So you think you have got rid of MBeans in the release 7 of JBoss application server ? of course not! with the release 7.1.1 you can still use MBeans pretty much the same (even easier!) then you used to to with older releases.

 

 

You might wonder what's the use of MBeans in a platform like JBoss AS 7 which has plenty of management interfaces ? well from one point of view JMX still proves to be an useful Swiss knife if you want to access programmatically some AS features of perform some actions.
For example, what about checking the status of an application ? then all you need is opening the JConsole tool and check for the ObjectName of the application:

jboss as 7 mbeans mbeans tutorial

Once you have got it, it's pretty easy to check the application's attributes

   public void status() {
       MBeanServer server = ManagementFactory.getPlatformMBeanServer();
       ObjectName name=null;
       try {
           name = new ObjectName("jboss.as:deployment=jboss-as-ejb-remote-app.jar");

           String status = (String) (server.getAttribute(name, "status"));
           Boolean enabled = (Boolean) (server.getAttribute(name, "enabled"));


           System.out.println(status);
           System.out.println(enabled);

       } catch (Exception e) {
           // TODO Auto-generated catch block
           e.printStackTrace();
       }  

   }
}

You can perform as well actions on your Mbeans, such as undeploying an application:

  public void undeploy() {
       MBeanServer server = ManagementFactory.getPlatformMBeanServer();
         ObjectName name=null;
        try {
            name = new ObjectName("jboss.as:deployment=javaee6example.war");
            server.invoke(name, "undeploy", null,null);

        } catch (Exception e) {
            // TODO Auto-generated catch block
            e.printStackTrace();
        }  
         
   }

You might be interested to know that JMX can be pretty useful if you want need some quick clustering info, and you don't want to learn some low level APIs like JGroups. Here's for example how to read some Cluster information like the number of members and the number of running caches:

    public void clusterInfo() {
        MBeanServer server = ManagementFactory.getPlatformMBeanServer();
        ObjectName name=null;
        try {
            name = new ObjectName("jboss.infinispan:type=CacheManager,name=\"web\",component=CacheManager");


            String clusterMembers = (String) (server.getAttribute(name, "clusterMembers"));
            String runningCacheCount = (String) (server.getAttribute(name, "runningCacheCount"));


            System.out.println(clusterMembers);
            System.out.println(runningCacheCount);
        } catch (Exception e) {
            // TODO Auto-generated catch block
            e.printStackTrace();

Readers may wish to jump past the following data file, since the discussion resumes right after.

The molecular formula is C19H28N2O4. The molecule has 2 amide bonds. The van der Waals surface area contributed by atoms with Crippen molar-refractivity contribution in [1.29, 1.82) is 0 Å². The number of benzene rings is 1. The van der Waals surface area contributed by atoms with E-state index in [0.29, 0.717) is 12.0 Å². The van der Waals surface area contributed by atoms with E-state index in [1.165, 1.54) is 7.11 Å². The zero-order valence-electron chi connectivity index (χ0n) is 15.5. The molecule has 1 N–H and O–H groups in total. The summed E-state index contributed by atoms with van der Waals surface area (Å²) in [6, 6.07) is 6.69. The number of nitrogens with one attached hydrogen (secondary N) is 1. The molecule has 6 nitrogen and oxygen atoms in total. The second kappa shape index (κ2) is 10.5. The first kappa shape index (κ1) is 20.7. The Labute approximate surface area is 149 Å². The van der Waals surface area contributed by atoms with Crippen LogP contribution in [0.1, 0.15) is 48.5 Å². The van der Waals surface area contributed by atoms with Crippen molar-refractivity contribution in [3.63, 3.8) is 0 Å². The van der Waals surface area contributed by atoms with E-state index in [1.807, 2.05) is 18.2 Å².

}  

    }

 


So far we have seen how to read some attributes and perform some actions on MBeans built-in with the application server. What about adding your own MBeans to the application server ?
This can be done almost the same you used to do for your earlier JBoss AS platform, that is deploying a .SAR archive, with a jboss-service.xml contained in the META-INF folder of your Service Archive, describing the service.

The only difference is that you don't need anymore to extend ServiceMBeanSupport and ServiceMBean classes in order to create your MBeans. Just deploy a Plain Old Java Object with a start() and stop() mode and that's it!

Here's the quintessential MBean:

package com.sample;

public class HelloWorldService  implements HelloWorldServiceMBean
{

   private String message = "Sorry no message today";


   public String getMessage()
   {
      return message;
   }
   public void setMessage(String message)
   {
      this.message = message;
   }


   public void printMessage()
   {
      System.out.println(message);
   }

   // The lifecycle
   public void start() throws Exception
   {
       System.out.println(">>>>Starting with message=" + message);
   }
   public void stop() throws Exception
   {
       System.out.println(">>>>Stopping with message=" + message);
   }
}

And it's interface:
package com.sample;

public interface HelloWorldServiceMBean  
{
   // Configure getters and setters for the message attribute
   String getMessage();
   void setMessage(String message);
   
   // The print message operation
   void printMessage();
}

Now the jboss-service.xml file which needs to be placed in the META-INF folder of your SAR:
<?xml version="1.0" encoding="UTF-8"?>
<server xmlns="urn:jboss:service:7.0"
      xmlns:xsi="http://www.w3.org/2001/XMLSchema-instance"
      xsi:schemaLocation="urn:jboss:service:7.0 jboss-service_7_0.xsd">

    <mbean code="com.sample.HelloWorldService" name="service.server.samplembean:service=HelloWorldService">
         <attribute name="message">Hello</attribute>
    </mbean>

</server>

As you can see, the MBeans recalls the start() method once it's activated:

jboss as 7 mbeans mbeans tutorial
Finally, move to the JConsole and check that the service has been enlisted and it correctly displays its attributes and actions.

jboss as 7 mbeans mbeans tutorial

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